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Emigrants in France in the 1930s

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  1. A family that is closely linked with the US authorities
    1. A strong commitment to the American political and economic life
    2. The incarnation of the "model family" in the American myth of the Kennedys
  2. A controversial ?clan?
    1. The hidden faces of the Kennedy clan
    2. The end of a myth?

This document deals with the presentation of a traitor who had immigrated to France, after World War during the 1930s. He presented an update on the situation in post-war France, and appealed to foreign immigration department. It includes the description of different sectors, nationalities, networks and also on the characteristics of the population in France in the 1920s and the social situation of the new arrivals.

War was a hecatomb for France, which has lost part of its male population during the active conflict active (10.5%). In the short term, the need for labor was quickly felt in the reconstruction of regions devastated during the four years of war (remember that the areas where the fighting took place were the most industrialized, for example, the North). The declining birthrate, already existing before the war, the phenomenon of "cohorts" posed a major problem for the growing need for companies (eg the adoption of the law of 8 hours required contractors to hire to find the same productivity). This deficit in the French working population supported the idea of using foreign labor. France already hosted foreigners, mostly Belgian, Spanish, Italians. [France also appealed to colonial and foreign workers to participate in the war effort.].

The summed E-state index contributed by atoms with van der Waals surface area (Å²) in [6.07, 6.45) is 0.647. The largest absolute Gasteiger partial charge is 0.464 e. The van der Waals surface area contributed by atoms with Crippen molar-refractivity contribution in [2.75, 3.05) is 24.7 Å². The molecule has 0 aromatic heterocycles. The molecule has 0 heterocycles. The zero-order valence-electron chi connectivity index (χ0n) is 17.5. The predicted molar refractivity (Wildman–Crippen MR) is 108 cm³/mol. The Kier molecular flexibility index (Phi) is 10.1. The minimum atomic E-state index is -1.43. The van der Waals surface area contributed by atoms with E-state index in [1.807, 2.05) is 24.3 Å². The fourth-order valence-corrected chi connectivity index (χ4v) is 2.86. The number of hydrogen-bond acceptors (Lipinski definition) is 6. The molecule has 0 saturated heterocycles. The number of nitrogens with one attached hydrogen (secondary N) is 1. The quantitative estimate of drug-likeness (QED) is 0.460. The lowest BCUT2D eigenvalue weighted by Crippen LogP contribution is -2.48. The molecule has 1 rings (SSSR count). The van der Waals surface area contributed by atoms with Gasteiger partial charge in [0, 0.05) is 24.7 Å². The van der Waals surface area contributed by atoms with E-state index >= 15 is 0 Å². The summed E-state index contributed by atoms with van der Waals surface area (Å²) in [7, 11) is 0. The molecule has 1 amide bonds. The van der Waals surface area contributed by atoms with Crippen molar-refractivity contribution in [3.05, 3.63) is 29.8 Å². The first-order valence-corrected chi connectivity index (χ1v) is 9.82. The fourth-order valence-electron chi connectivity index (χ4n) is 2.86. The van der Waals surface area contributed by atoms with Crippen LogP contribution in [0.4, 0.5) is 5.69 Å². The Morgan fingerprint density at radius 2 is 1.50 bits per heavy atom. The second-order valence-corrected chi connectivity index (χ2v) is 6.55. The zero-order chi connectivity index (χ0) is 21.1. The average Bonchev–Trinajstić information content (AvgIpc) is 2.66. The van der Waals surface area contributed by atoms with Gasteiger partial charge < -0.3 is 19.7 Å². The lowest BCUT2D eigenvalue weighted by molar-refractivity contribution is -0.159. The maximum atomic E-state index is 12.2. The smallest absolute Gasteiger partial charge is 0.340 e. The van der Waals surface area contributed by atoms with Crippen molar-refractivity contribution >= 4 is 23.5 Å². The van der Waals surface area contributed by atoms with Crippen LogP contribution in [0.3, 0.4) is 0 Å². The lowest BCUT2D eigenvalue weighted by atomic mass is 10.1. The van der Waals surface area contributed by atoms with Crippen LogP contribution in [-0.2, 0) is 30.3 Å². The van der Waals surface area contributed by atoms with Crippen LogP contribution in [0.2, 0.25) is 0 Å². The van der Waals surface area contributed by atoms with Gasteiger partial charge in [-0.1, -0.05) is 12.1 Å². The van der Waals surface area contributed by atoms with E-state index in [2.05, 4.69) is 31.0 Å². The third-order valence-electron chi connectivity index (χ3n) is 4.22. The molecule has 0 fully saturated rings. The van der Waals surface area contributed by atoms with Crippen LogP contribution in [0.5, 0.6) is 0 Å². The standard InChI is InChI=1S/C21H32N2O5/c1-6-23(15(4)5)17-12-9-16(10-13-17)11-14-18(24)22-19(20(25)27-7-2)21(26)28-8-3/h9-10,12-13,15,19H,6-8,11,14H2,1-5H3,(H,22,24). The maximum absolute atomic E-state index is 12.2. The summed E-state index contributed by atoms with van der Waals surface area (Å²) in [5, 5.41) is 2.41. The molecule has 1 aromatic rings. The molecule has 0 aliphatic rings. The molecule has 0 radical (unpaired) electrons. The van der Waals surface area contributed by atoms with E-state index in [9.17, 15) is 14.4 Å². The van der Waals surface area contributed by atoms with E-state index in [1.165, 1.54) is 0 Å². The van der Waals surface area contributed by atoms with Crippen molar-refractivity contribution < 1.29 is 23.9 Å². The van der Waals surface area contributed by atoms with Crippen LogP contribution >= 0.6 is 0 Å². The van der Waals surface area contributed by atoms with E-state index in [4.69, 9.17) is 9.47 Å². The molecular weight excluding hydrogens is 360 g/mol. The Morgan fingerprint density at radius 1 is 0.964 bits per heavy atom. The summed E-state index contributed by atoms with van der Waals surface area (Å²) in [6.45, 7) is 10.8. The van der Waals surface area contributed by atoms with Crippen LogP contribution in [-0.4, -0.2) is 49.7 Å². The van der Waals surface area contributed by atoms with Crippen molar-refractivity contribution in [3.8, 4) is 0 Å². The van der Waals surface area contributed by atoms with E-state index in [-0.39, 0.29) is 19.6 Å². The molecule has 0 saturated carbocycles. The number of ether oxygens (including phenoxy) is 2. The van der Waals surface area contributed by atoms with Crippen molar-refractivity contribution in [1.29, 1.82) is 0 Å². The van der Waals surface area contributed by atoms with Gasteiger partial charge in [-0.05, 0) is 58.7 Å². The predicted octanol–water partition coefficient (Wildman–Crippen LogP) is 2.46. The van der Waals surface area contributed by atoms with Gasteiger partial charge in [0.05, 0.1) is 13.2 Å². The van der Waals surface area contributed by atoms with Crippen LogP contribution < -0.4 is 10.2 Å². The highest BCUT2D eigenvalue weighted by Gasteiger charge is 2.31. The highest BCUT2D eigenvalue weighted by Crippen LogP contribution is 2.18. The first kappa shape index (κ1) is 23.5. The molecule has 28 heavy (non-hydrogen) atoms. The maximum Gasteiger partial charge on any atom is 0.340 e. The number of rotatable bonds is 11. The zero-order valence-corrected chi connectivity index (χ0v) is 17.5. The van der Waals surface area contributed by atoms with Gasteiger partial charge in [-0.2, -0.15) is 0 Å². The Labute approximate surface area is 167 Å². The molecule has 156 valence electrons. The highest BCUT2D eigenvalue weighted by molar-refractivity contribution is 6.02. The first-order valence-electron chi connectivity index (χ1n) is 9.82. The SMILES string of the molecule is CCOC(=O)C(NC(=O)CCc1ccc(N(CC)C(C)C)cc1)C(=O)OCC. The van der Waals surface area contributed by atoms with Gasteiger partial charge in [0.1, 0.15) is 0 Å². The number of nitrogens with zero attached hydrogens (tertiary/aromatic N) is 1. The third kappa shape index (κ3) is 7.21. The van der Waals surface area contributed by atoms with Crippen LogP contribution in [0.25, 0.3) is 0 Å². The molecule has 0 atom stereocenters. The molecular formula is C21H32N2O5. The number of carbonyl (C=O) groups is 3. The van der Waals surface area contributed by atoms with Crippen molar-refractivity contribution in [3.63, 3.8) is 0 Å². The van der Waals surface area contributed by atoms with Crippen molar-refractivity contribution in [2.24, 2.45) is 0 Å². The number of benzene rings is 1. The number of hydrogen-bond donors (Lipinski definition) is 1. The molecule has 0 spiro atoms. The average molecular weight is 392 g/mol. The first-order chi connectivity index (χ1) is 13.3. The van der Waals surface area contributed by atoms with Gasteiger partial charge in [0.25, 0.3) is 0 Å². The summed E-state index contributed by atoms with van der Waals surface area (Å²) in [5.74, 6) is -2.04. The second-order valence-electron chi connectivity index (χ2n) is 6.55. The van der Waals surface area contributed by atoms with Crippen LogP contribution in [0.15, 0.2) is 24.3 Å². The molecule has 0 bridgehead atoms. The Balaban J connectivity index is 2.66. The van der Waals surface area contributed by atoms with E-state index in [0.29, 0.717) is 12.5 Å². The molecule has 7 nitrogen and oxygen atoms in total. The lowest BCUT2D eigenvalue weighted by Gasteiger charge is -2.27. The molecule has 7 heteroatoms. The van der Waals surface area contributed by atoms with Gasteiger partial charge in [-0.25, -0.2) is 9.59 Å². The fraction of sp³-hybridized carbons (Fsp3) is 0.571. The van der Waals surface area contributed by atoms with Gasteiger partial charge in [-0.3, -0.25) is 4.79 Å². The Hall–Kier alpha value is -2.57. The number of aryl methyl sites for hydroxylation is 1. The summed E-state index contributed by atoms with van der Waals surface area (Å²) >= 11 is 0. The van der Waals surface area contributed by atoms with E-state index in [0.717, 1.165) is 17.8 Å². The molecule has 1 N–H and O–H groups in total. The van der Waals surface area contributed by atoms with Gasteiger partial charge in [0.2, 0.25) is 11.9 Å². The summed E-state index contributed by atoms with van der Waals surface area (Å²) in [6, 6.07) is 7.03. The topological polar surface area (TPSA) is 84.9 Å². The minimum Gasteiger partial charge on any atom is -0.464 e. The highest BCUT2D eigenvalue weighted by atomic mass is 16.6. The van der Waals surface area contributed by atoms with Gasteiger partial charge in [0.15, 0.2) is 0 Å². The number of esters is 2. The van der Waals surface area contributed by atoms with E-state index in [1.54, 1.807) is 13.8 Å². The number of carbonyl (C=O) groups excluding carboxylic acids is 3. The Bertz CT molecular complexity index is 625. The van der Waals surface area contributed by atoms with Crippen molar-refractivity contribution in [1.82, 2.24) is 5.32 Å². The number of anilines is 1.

The census after the armistice in 1921, showed that nearly 1.15 million foreigners lived in France ( 1.13 million in 1911). In 1931, they were 2.9 million and the number increased dramatically especially in the 1921-1926 period. Initially, the idea of use of foreign labor was the fact of a limited sphere (industrial, business organizations, economists, chambers of commerce, or even a few politicians, as emphasized by Daniel Vincent, Minister of Labor, in 1921: "France will, in future, be a country of immigration"). This arrival of foreign labor, initially little or not organized, was taken into account by the government (the creation in 1920 of the Interministerial Commission of Immigration in charge of international treaties and control of their application, and the National Council of the workforce, providing notice of recruitment and conditions of employment of foreign labor).

Concurrently, the State has a monopoly on the recruitment of foreign labor, abandoning much of the private sector recruitment. These immigrant workers came to France as a result of an agreement or a collective or individual initiative. They are present in all areas of the French economy. We can ask ourselves what are the characteristics of this immigration wave of the twenties? In social terms, how are these foreigners perceived by the French? How do they live in French society? Can we talk about integration or consolidation of nationality between individuals of the same cultural identity?

We will try to answer in three parts. In the first part, we analyze the demographic situation of France, his need for labor with respect to the reconstruction and the call to foreign labor. In the second part, we describe the characteristics of immigration experienced during the period of twenty years. We will examine the sources of change. In the third and final part, we will study the different lifestyles of migrants and against the French.

Tags: cultural identity, Daniel Vincent, foreign labor, immigration

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